Scarcity and Abundance

My wife, Kristine Kathryn Rusch, did an article today about the old world of publishing and the scarcity model and the new world of electronic publishing under the abundance model of business.

My opinion, a must read article for anyone interested in publishing or writing. This makes so much so clear.

And for readers, it will help explain why sometimes your favorite authors could not get the next book in a series in print under the old model. And why now, series are coming back.

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7 Responses to Scarcity and Abundance

  1. Ramon Terrell says:

    You know, I was in a discussion about what is going to happen to B&N, and BAM.

    I wonder if they might save themselves if they re-created the experience? Bookshelf space will shrink, but they can replace it with more seated reading areas where people can bring in their ereaders or paper books, buy something from the coffee shop, and have a seat. Also, they can buy ebooks directly on their readers and the store would get the credit for the sale. Paper books would still be for sale, but in smaller quantity, and the POD system would be full in gear by then.

    Perhaps this is naive and not financially viable, but to me, it seems like a possibly way for them to survive and create an environment where people want to go to read.

    After all, starbucks dominates more on the atmosphere and environment they create than the product they sell.

  2. A fabulous article! Brilliant! Thank you, Kris. And Thank you, Dean, for the pointer.

    I saw a comment over there in which someone asserted that a writer would need 150 to 200 titles available for purchase in order to make a living in the new world. That was rather daunting to read, since as a newbie I have no backlist and my current writing pace looks to generate perhaps 6 or 7 titles per year. The commenter didn’t provide much in the way of facts & figures to back up up his assertion. But I’d be interested to hear your take on the issue. I trust your experience and clear thinking!

    • dwsmith says:

      J.M., the number of titles it takes to make a living depends on a ton of factors. All the way from the genre to pricing, to length of work (short stories, novels, and so on). And also how much you consider making a living is.

      For example, on pricing, if you keep stuff at 99 cents, it might take a thousand titles to make a living. And, of course, if your writing sucks and your covers suck and you have spent no time learning how to write good blurbs, it could take two thousand titles and you still wouldn’t make a living. Or you could get fantastically lucky, write a great story or two, and make a ton of money on five or six titles. So much depends on the writing.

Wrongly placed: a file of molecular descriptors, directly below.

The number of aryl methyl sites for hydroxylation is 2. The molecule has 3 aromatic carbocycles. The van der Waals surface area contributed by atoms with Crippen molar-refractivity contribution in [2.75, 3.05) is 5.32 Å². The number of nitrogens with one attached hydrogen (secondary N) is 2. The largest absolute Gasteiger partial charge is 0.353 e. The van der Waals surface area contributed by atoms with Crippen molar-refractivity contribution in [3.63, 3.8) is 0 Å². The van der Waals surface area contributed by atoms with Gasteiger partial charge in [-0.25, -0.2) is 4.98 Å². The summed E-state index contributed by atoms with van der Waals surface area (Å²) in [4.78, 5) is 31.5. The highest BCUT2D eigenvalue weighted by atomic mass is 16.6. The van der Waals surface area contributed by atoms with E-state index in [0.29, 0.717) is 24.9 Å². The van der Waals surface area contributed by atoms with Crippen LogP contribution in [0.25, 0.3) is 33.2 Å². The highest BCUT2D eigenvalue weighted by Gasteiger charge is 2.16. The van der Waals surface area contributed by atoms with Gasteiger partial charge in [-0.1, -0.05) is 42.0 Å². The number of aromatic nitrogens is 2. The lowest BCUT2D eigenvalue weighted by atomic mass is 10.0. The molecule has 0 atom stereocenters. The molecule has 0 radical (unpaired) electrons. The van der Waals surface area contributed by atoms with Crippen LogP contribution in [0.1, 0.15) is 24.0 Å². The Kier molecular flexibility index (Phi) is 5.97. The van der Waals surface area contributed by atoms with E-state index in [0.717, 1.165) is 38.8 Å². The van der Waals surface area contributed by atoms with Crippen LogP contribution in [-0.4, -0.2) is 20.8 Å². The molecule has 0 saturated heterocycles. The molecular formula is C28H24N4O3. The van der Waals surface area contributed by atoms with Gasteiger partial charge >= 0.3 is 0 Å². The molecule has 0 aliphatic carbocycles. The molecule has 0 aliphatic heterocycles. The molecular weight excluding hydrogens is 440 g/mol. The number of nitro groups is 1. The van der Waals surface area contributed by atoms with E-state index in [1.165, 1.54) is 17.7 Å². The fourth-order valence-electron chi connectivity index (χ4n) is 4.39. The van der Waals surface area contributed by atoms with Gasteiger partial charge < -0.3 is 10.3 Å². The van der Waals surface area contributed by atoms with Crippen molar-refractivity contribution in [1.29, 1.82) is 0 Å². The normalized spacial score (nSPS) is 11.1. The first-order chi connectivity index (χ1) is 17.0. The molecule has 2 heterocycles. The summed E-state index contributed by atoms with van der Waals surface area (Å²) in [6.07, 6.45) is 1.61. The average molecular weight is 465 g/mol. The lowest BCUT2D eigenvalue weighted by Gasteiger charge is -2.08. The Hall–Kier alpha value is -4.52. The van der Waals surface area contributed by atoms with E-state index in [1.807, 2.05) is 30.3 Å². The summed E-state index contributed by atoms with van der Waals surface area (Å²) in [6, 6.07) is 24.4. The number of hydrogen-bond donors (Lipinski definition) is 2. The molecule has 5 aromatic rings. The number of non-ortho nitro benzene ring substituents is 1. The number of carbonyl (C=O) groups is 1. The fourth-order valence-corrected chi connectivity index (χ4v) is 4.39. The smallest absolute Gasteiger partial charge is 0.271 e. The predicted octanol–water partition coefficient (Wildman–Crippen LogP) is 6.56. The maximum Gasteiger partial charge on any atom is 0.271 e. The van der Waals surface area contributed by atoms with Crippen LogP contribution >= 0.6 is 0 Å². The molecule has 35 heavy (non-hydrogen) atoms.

Here is what I have observed (all factors even), but no real data behind this except for a few dozen observations and some hard math. It will take about twenty to thirty titles under the same name to really get some decent reader feedback loops working. This is assuming your readers find a story and like it and want more. If all your work is priced out of the discount bin (meaning above 99 cents, most titles being $2.99 or up) then at twenty titles you can make some bill-paying money but not a living UNLESS you got fantastically lucky.

      Above that, the number just grows. Also, many other factors are involved. I’m doing a blog post right now about how smart indie publishers are using dozens of cash streams to make money, not just limiting themselves to the big three (Amazon, B&N, and Smashwords). Stay tuned for that post coming shortly and that will answer far more questions.

  3. B. S. Simon says:

    “And for readers, it will help explain why sometimes your favorite authors could not get the next book in a series in print under the old model. And why now, series are coming back.”

    This is absolutely true. I love the Starship Troupers series by Christopher Stasheff (yes the spelling is correct), but the target audience is pretty niche, SciFi and theater people, so the series got dropped unfinished. Stasheff has said he intends to finish it now that he has an independent distribution channel.


  4. Abby says:

    I found it somewhere else yesterday and it was certainly an interesting read. It’s good to get insights into the mindsets like she provides.

    It’s the sort of thing a lot of people understand but it helps to have the words to pin down what’s going on.

  5. Dean, thanks for the answer. I know you are crazy busy now; I almost felt guilty posing the question. Really appreciate you taking the time. It’s easy to get muddled when I read enough posts/comments coming from different viewpoints. And . . . perhaps oddly, comments with fewer facts can muddle me faster than those with facts. Your experience and perspective clarify the water beautifully. Really appreciate it!

    (I am staying out of the bargain bin. Find it interesting that raising the price on my novelette from $.99 to $2.99 is garnering more page views. Too early to see if there are more sales.)

    I’m looking forward to your post on cash streams.

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